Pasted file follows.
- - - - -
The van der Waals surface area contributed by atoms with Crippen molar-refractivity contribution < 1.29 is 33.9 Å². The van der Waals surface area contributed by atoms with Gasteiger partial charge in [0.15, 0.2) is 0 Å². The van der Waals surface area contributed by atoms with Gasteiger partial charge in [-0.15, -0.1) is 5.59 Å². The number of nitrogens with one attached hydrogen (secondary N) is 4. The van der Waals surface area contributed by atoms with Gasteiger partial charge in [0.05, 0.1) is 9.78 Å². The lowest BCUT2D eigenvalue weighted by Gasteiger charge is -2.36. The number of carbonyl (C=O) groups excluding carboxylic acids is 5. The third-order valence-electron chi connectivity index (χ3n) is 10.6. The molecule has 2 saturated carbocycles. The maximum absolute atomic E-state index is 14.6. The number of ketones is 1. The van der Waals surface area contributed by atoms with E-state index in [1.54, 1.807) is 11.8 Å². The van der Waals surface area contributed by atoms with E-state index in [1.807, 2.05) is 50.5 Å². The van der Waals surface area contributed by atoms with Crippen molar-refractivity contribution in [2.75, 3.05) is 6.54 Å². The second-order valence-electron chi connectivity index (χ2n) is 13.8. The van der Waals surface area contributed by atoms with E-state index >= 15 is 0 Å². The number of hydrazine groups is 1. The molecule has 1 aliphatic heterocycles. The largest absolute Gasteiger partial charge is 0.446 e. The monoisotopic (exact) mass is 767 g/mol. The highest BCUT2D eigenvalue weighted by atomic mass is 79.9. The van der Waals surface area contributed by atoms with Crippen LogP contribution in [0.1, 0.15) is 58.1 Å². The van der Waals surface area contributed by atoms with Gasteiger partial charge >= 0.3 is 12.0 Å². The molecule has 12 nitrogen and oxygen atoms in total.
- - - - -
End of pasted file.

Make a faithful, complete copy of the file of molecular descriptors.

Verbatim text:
The van der Waals surface area contributed by atoms with Crippen molar-refractivity contribution < 1.29 is 33.9 Å². The van der Waals surface area contributed by atoms with Gasteiger partial charge in [0.15, 0.2) is 0 Å². The van der Waals surface area contributed by atoms with Gasteiger partial charge in [-0.15, -0.1) is 5.59 Å². The number of nitrogens with one attached hydrogen (secondary N) is 4. The van der Waals surface area contributed by atoms with Gasteiger partial charge in [0.05, 0.1) is 9.78 Å². The lowest BCUT2D eigenvalue weighted by Gasteiger charge is -2.36. The number of carbonyl (C=O) groups excluding carboxylic acids is 5. The third-order valence-electron chi connectivity index (χ3n) is 10.6. The molecule has 2 saturated carbocycles. The maximum absolute atomic E-state index is 14.6. The number of ketones is 1. The van der Waals surface area contributed by atoms with E-state index in [1.54, 1.807) is 11.8 Å². The van der Waals surface area contributed by atoms with E-state index in [1.807, 2.05) is 50.5 Å². The van der Waals surface area contributed by atoms with Crippen molar-refractivity contribution in [2.75, 3.05) is 6.54 Å². The second-order valence-electron chi connectivity index (χ2n) is 13.8. The van der Waals surface area contributed by atoms with E-state index >= 15 is 0 Å². The number of hydrazine groups is 1. The molecule has 1 aliphatic heterocycles. The largest absolute Gasteiger partial charge is 0.446 e. The monoisotopic (exact) mass is 767 g/mol. The highest BCUT2D eigenvalue weighted by atomic mass is 79.9. The van der Waals surface area contributed by atoms with Crippen LogP contribution in [0.1, 0.15) is 58.1 Å². The van der Waals surface area contributed by atoms with Gasteiger partial charge >= 0.3 is 12.0 Å². The molecule has 12 nitrogen and oxygen atoms in total.